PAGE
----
It was about an eight hour bus ride. I couldn’t sleep all night. On one hand due to the bumpy movements of the bus that are even more intense on the back seats (which I also shared with an Indian family, who’s child ended up sleeping with half of its body on my lap)and on the other, of course, because I was incredibly nervous. Baba had called me the day before and knew when the bus would arrive. Would he come to receive me? Into which guesthouse should I check in? How would both of us react once we stood in front of each other?

It was just before sunrise when I slowly crossed the Ramjhula Bridge by walk, carrying my heavy backpack. It was still very hot, but yet felt more pleasant than the heat mixed with air pollution in Delhi.

For me it is always a magic moment to cross this bridge during the early hours of the day. There is no traffic noise; the sensation of peace is in the air while a few people already perform their morning rituals on the bench of the holy Ganges that flows majestically under your feet.

I headed towards Last Chance Café, the place where we met most of the time during the Yoga festival. I knew that they had rooms to rent, too. I walked along the market street to reach the end of Ramjhula. All the little shops were still closed, there was no sign of life, even the cows and street dogs were still sleeping. Nobody in the Last Chance Café was awake yet either. I dropped my backpack and took a seat in the garden. After a while the young cook showed up, followed by Vijay, the guesthouse manager, both of them with sleepy morning faces. They were grinning and obviously happy to see me. We greeted each other cheerfully and the first thing they wanted to know was:

“Where is Babaji?”

“No idea. Actually this is a good question!” I answered.

I checked into one of the rooms, to give it a name. I think at this point I have to describe this unique place called “Last Chance Café”. I never had seen it from the inside. Normally we had gathered there only outside in the garden or in the little bamboo restaurant hut.

These were more or less my first observations: At the entrance are a small reception desk and a metal cupboard. On the right side of it there is a dormitory with lockers and eight beds. To the left is a hall with four rooms, which actually reminded me more of cow sheds. The walls are made of wooden panels that do not even reach up to the top of the ceiling. The space between is covered with a mosquito grid, which means that you can hear every single of your room neighbour’s movements. There is also one deluxe room, which we ended up calling the honeymoon-suite, because it is the only single room with proper walls (That time it was unfortunately busy).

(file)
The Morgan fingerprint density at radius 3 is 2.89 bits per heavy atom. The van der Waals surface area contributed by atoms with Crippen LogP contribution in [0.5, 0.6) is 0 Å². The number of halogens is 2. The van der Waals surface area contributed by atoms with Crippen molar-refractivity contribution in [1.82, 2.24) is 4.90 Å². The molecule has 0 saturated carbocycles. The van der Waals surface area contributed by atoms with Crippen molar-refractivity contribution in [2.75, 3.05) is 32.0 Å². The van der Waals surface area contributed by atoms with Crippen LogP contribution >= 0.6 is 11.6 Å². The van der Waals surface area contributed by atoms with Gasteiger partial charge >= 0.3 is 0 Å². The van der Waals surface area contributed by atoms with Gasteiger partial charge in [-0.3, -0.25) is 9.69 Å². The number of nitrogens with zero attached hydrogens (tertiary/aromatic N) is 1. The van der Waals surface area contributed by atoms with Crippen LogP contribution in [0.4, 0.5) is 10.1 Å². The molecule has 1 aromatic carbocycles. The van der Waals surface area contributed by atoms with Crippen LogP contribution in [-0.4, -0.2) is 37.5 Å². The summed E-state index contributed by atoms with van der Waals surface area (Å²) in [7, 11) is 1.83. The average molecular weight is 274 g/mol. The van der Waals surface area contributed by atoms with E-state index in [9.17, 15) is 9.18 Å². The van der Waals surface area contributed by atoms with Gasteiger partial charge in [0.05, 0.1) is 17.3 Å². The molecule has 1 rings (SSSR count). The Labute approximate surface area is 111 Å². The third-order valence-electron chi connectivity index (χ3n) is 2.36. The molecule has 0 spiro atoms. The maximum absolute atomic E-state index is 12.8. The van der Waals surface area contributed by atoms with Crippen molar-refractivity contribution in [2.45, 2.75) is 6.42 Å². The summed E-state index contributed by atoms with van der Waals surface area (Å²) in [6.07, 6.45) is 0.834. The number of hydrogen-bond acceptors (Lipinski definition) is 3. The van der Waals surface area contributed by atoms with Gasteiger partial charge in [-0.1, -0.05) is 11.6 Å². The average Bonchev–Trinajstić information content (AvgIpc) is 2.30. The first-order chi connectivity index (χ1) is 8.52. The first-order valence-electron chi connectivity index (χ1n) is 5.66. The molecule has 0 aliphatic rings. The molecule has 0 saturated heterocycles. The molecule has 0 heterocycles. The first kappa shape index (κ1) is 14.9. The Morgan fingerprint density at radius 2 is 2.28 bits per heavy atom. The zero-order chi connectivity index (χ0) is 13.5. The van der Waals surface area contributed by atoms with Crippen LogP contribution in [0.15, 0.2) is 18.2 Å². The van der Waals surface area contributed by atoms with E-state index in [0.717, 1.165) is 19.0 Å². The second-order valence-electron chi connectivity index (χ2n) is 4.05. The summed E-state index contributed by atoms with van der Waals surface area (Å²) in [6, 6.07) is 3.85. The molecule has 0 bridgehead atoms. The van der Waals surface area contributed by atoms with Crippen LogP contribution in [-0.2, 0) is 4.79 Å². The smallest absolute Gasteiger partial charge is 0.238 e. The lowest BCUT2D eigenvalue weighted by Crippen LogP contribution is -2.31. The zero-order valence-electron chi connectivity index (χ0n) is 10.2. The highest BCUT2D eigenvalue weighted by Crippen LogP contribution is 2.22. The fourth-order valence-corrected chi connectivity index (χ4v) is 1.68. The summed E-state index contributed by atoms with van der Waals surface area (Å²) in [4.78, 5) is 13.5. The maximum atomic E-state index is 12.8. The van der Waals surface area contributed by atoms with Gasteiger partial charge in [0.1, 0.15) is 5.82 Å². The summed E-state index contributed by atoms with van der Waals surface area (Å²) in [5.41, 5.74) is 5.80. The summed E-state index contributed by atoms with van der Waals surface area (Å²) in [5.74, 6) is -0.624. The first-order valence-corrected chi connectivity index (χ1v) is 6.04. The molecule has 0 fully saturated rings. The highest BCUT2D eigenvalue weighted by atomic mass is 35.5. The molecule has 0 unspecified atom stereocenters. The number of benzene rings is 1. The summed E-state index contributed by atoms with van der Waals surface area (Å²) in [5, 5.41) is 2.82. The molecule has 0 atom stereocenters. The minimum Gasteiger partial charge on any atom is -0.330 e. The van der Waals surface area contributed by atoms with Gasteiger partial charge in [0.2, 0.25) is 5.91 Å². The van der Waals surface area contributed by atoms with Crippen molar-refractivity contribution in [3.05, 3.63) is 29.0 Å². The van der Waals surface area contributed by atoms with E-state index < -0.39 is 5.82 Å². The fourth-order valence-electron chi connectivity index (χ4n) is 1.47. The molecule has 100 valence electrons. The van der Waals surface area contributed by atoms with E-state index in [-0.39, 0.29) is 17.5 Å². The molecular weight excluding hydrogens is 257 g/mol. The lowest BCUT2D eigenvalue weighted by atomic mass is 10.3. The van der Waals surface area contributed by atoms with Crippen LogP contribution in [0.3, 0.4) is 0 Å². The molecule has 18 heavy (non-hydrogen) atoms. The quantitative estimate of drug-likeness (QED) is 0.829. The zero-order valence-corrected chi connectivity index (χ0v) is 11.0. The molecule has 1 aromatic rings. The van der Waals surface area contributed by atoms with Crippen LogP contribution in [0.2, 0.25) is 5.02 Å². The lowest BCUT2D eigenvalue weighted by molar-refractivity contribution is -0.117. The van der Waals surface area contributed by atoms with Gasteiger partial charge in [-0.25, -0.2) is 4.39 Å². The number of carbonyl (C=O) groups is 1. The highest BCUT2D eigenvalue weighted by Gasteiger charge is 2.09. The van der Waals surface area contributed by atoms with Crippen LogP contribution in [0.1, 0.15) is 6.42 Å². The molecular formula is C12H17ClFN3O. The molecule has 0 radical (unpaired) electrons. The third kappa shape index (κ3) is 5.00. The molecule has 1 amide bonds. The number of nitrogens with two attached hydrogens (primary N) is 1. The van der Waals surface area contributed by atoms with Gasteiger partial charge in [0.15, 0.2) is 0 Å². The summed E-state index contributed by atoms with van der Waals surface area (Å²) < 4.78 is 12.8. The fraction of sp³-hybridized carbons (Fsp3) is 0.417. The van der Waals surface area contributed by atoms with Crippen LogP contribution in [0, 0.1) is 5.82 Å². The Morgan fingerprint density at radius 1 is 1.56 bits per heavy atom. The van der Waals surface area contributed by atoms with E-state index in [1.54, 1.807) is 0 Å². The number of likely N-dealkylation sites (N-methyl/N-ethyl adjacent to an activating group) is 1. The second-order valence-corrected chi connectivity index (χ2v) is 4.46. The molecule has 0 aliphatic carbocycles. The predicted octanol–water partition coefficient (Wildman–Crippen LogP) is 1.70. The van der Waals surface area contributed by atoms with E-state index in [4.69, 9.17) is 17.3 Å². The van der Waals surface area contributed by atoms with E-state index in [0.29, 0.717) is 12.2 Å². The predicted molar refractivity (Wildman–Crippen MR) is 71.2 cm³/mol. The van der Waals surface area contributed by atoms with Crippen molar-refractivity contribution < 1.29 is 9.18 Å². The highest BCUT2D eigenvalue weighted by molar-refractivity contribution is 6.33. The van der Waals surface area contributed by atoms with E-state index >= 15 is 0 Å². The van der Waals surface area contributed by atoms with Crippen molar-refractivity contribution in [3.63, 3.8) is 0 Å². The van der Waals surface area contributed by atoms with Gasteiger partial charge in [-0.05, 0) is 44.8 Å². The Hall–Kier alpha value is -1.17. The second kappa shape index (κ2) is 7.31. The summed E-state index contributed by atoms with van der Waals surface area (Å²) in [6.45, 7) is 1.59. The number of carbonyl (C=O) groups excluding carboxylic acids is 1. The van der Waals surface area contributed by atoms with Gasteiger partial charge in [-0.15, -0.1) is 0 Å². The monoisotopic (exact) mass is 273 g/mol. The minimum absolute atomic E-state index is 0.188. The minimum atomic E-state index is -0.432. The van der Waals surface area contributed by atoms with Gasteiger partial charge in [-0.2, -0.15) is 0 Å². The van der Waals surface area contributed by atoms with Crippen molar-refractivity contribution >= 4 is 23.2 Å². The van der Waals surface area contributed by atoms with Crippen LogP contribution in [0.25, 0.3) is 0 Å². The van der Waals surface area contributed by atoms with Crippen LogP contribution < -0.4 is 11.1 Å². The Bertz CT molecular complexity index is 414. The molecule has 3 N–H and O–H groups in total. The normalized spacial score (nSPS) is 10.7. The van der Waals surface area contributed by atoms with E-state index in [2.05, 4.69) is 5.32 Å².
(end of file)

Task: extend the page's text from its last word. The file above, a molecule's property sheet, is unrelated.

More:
The bathrooms and toilets are outside and give visitors the opportunity to gain an insight of the local fauna; Geckos, frogs and colourful exotic insects frequently dwell there, depending on the season of the year. The bathrooms with the good old Indian bucket plus jug system are not tiled and there is no hot water. The toilets are also Indian style, which means that there is no western toilet seat and you have to adapt the squatting position, which I actually prefer as it is more hygienic; and by the way a good yoga exercise.

But there is a beautiful garden with a bamboo hut, which invites to have a tasty breakfast or a cup of chai. The rooftop is excellent for yoga practice and offers an amazing view over the Ganges. It is the last building on the way to the famous Beatles Ashram, there is almost no traffic and you can find good places for a bath in the Ganges nearby. The staff is really cool, they make great food and the rent is cheap. And if you think that you are a weirdo, it is a good place to find out that you are actually not that bad off. At Last Chance I met the creme de la creme of freaky people, what I really loved and enjoyed. In my family I think that I am considered a bit the strange one. While staying at the Last Chance Café I wished more than once my mom could see me there to find out, that I am actually pretty normal.


I didn’t even try to sleep. I already had passed the point of fatigue, where falling asleep becomes impossible. I put my stuff in my cow shed and took a walk along the river.

The Ganges had changed pretty much since I came here in March. It was much wider and the water wasn’t of the same beautiful turquoise colour as I remembered, but had turned into a dingy brown, probably due to rains and snowmelt in the Himalayas. I sat on a stone bench on the shore and watched the colourful flowers that had been offered to Mother Ganga floating merrily down the stream. My cellphone rang.


“You now where?”

“Sitting on a bench near the bridge.”

“Ok. Me coming.”

Five minutes later he showed up in company of a Baba friend. The second encounter was pretty formal; we shook hands.

Wow, he looks gorgeous! 

I thought, while he grinned broadly at me and asked:

“You already breakfast?”

“Not yet”

“Okay, then chalo Last Chance!”